Tools of the Trade is a series in which we ask chefs, bartenders and other food folks which tools they simply can't live without. Today we talk to Massimiliano Di Lascio, Master Pizzaiolo at the new DeSano pizzeria in East Hollywood.
Salerno, Italy native Massimiliano Di Lascio has dedicated his life to pizza. From Salerno to Singapore to Toronto, Di Lascio has been turning out Neapolitan-style pizzas from wood-burning ovens for the last 25 years. Now he's landed in East Hollywood, at the new DeSano Pizzeria Bakery, an outpost of a chain with locations in Nashville, TN, and Charleston, SC. At DeSano, Di Lascio oversees the restaurant's four ovens, each of which burns at up to 1000-degrees. We wondered what tools are required for a master pizzaiolo and Di Lasco was kind enough to let us know. ]
“Dough is a living entity, and it takes patience to nurture it from the raw ingredients to the mixer bowl, to the dough room where it rests, to the oven, and finally to the customer's table. You can't rush dough – just like you can't force a plant to grow.”
4. Pizza Peel
“The only time I'm not using my hands is when I use a pizza peel to transfer the pizza to and from the oven. It's an awkward tool to obtain the desired outcome. It's a pizzaiolo's version of a scalpel because it requires precision.”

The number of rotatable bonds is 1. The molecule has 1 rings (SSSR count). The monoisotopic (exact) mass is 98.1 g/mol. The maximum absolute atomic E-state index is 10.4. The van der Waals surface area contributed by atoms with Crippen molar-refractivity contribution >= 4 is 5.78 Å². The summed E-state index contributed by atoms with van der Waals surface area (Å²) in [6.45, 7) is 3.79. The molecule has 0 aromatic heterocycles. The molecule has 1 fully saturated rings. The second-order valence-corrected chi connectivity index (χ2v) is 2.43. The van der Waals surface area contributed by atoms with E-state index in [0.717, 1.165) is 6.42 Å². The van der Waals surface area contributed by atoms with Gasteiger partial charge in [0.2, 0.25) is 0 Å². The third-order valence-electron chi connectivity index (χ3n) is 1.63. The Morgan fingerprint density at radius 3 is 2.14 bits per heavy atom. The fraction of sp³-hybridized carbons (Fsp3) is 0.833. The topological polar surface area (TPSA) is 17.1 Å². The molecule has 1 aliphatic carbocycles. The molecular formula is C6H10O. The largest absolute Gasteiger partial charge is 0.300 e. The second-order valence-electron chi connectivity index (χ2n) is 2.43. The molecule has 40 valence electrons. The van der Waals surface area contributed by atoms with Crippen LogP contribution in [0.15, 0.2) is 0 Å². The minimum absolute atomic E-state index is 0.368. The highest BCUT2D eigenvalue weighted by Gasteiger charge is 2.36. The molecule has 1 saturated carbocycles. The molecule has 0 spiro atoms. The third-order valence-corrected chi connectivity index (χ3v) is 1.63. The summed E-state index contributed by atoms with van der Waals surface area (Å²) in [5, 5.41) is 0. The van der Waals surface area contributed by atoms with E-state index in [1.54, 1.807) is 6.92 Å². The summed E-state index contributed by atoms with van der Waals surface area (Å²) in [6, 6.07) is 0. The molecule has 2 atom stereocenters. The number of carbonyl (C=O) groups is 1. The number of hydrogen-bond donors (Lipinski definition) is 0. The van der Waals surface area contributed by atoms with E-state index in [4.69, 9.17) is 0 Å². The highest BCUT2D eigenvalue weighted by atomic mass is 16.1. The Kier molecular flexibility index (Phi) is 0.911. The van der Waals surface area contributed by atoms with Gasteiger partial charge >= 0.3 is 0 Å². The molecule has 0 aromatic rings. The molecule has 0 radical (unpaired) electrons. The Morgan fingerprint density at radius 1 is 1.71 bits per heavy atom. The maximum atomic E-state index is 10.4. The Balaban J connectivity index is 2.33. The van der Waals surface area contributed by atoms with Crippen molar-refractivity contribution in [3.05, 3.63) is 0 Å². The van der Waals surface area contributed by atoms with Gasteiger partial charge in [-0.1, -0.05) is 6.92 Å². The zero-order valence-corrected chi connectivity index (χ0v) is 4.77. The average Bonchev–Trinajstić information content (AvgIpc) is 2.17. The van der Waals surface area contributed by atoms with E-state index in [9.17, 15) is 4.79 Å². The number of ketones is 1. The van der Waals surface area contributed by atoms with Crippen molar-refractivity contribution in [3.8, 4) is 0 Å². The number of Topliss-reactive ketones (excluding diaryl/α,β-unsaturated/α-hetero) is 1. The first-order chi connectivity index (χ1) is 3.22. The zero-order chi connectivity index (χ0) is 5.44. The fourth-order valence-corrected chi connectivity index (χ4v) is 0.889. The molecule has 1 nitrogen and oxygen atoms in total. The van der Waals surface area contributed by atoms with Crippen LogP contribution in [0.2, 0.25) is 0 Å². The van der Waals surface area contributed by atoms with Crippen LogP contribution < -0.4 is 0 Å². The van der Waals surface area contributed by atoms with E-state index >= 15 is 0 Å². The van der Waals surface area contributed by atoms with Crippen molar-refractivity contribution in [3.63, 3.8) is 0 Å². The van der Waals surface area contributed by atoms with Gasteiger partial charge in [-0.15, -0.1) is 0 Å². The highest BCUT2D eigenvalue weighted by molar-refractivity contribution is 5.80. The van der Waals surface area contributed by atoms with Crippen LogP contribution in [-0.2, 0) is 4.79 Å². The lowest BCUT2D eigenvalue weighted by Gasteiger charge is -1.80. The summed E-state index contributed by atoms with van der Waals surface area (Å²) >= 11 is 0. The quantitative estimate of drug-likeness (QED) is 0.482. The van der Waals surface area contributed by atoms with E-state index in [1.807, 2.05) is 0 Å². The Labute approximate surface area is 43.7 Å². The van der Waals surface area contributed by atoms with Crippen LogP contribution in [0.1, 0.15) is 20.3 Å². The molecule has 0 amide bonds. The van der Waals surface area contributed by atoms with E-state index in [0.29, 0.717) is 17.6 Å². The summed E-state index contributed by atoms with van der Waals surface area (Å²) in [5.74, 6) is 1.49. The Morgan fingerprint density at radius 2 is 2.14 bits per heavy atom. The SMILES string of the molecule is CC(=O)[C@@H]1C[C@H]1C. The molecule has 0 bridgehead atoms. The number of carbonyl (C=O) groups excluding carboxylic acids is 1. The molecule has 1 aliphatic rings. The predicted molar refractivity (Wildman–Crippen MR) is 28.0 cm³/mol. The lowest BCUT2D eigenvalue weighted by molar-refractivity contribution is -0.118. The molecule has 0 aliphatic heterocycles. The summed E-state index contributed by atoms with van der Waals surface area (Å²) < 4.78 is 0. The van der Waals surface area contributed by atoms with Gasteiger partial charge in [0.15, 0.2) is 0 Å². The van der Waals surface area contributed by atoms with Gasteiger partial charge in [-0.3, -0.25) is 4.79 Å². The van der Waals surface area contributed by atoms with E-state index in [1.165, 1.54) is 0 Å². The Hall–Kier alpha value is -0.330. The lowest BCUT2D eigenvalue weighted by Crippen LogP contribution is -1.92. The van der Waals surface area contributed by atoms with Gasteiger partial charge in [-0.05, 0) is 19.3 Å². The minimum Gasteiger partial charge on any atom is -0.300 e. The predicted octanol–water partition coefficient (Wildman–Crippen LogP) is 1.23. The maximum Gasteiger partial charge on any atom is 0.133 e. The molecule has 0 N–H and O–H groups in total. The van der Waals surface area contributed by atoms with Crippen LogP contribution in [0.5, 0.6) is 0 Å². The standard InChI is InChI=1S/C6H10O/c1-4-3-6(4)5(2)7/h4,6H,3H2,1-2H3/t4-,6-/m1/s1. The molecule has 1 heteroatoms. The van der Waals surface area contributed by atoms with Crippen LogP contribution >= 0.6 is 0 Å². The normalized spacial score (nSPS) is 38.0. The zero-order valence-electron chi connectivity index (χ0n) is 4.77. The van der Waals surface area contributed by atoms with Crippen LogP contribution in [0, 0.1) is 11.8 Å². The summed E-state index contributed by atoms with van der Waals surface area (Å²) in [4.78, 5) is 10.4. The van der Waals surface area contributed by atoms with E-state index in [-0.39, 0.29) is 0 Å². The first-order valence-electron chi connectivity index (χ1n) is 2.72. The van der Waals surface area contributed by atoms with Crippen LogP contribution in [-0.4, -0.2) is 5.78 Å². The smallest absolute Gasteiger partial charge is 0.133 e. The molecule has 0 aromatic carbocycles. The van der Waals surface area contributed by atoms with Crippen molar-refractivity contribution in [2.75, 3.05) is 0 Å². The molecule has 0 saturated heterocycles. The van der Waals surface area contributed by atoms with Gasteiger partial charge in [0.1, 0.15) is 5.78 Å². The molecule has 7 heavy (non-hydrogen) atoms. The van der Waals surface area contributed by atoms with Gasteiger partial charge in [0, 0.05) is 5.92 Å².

3. Handmade Ovens from Naples
“Our four ovens are imported from Italy and each weigh 6,000 lbs. We bake our pizzas at a temperature as high as 1000 degrees, so the cooking time is between 75 and 90 seconds. Baking at this temperature makes that charring on the edges and bottom that is so familiar with Neapolitan pizzas.”
2. Ingredients from Italy
“Pizza is very simple, so you have to use the best ingredients. At DeSano, we import OO flour, San Marzano tomatoes and buffalo mozzarella from Italy. OO flour means it is more finely ground than regular flour and it has less gluten. That's how you get that ideal elasticity in the dough. Using high-quality ingredients is the difference between mediocre pizza and great pizza.”
1. My hands
“As a pizzaiolo, my hands are my most prized possession. After making pizza for 25 years, starting in my native Salerno, I know just by touching the dough when it's right. I use my hands to shape and stretch it so the crust comes out perfect each time – slightly chewy and blistered from the oven.”
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